Civil engineering was the worst performing subsector

UK construction companies indicated a sustained increase in business activity during September but the rate of expansion slowed for the second month running.

At 52.1 in September, down from 52.9 in August, the seasonally adjusted IHS Markit/CIPS UK Construction Purchasing Managers’ Index signalled the weakest upturn in output for six months.

Civil engineering was the worst performing subcategory of construction work, with activity declining at a slightly quicker rate in September.

Housebuilding and commercial construction continued to increase at a solid pace, although the latest survey indicated weaker growth than in August.

Tim Moore, associate director at IHS Markit, said: “UK construction firms experienced softer output growth during September, with housebuilding, commercial and civil engineering all losing momentum. A lack of new work to replace completed projects meant that civil engineering saw an overall decline in activity for the second month running and remained the main laggard.”

The rate of new order growth picked up to its strongest since December 2016, with firms saying this could be attributed to resilient demand and an upturn in new invitations to tender.

Delivery times for construction products and materials blew out in September, with intense supply chain pressures attributed to stock shortages at vendors and stretched transportation capacity.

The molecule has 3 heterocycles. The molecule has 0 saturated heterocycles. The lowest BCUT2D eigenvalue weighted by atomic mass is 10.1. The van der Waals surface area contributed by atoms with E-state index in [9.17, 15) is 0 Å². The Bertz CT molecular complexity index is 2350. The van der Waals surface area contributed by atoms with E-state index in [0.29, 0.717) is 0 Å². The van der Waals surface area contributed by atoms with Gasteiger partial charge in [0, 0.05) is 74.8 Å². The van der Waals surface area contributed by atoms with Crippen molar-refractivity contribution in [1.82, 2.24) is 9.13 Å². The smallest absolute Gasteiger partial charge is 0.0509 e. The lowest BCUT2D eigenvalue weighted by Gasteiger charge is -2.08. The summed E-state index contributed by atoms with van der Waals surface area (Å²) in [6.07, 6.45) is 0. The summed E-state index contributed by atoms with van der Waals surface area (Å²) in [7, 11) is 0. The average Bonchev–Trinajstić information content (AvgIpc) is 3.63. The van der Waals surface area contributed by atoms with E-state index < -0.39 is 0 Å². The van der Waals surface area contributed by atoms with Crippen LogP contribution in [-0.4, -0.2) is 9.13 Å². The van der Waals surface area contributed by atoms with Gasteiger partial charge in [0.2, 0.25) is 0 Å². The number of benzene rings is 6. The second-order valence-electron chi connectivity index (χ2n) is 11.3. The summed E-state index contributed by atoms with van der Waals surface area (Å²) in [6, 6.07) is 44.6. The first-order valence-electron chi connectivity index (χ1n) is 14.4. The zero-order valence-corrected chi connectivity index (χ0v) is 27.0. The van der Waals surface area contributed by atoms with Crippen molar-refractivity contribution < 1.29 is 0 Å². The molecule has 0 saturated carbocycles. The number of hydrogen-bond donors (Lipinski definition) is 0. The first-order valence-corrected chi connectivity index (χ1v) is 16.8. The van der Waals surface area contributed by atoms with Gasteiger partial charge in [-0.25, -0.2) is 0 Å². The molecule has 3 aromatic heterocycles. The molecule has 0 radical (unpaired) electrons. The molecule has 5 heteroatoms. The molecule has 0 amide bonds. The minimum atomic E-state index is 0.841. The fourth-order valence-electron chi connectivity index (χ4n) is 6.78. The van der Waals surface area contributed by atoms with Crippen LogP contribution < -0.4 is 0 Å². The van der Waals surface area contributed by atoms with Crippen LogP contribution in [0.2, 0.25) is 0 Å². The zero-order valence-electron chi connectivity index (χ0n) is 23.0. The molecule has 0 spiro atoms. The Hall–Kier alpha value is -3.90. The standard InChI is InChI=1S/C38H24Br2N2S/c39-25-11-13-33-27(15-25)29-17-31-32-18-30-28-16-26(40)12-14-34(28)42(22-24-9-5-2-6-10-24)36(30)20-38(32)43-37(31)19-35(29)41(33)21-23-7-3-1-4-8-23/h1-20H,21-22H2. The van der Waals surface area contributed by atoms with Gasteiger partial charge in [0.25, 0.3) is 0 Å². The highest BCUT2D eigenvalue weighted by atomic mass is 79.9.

Phil Harris, director at BLP Insurance, said: “Once again in September, the main driver of growth was new orders, as demand within the residential sector continues to hold strong. However, with cliff-hanging Brexit negotiations looming and the commercial, housing and retail markets showing varying degrees of strain, the long-term forecast is unclear.

“The effect of Brexit is still impossible to quantify as we head towards potentially crucial talks at the 18-19 October EU Summit. With no favourable outcome on the horizon, perpetual indecision reigns, exacerbating issues such as materials lead times, the current labour and skills shortage, as well as the delays to much needed innovation within the industry.”

Max Jones, global corporates relationship director for infrastructure and construction at Lloyds Bank Commercial Banking, said: “Events earlier this year have focused minds on bidding discipline and this continues to be the watchword, with evidence that the top-tier contractors are holding prices rather than lowballing. 

“The commercial sub-sector is facing myriad headwinds, with the London market still heavily exposed to Brexit uncertainty and retail suffering an annus horribilis. 

“Against this background, many contractors are betting big on infrastructure, yet there is only so much work to go round. And with some questioning the merit of the current pipeline of megaprojects, it underlines that there is no risk-free part of the market in which to be invested.”

Sue Kershaw, managing director of major project advisory at KPMG, said: “August’s renewed optimism was short-lived, with September’s PMI showing a dip in momentum. While it’s discouraging to see, this kind of decline isn’t unusual following a period of recovery as activity begins to stabilise. 

“The most concerning is the decline of civil engineering projects. Having a steady pipeline of new work is essential for the overall health of the construction sector, but we’ve seen productivity hampered by input price inflation and increased delivery times.”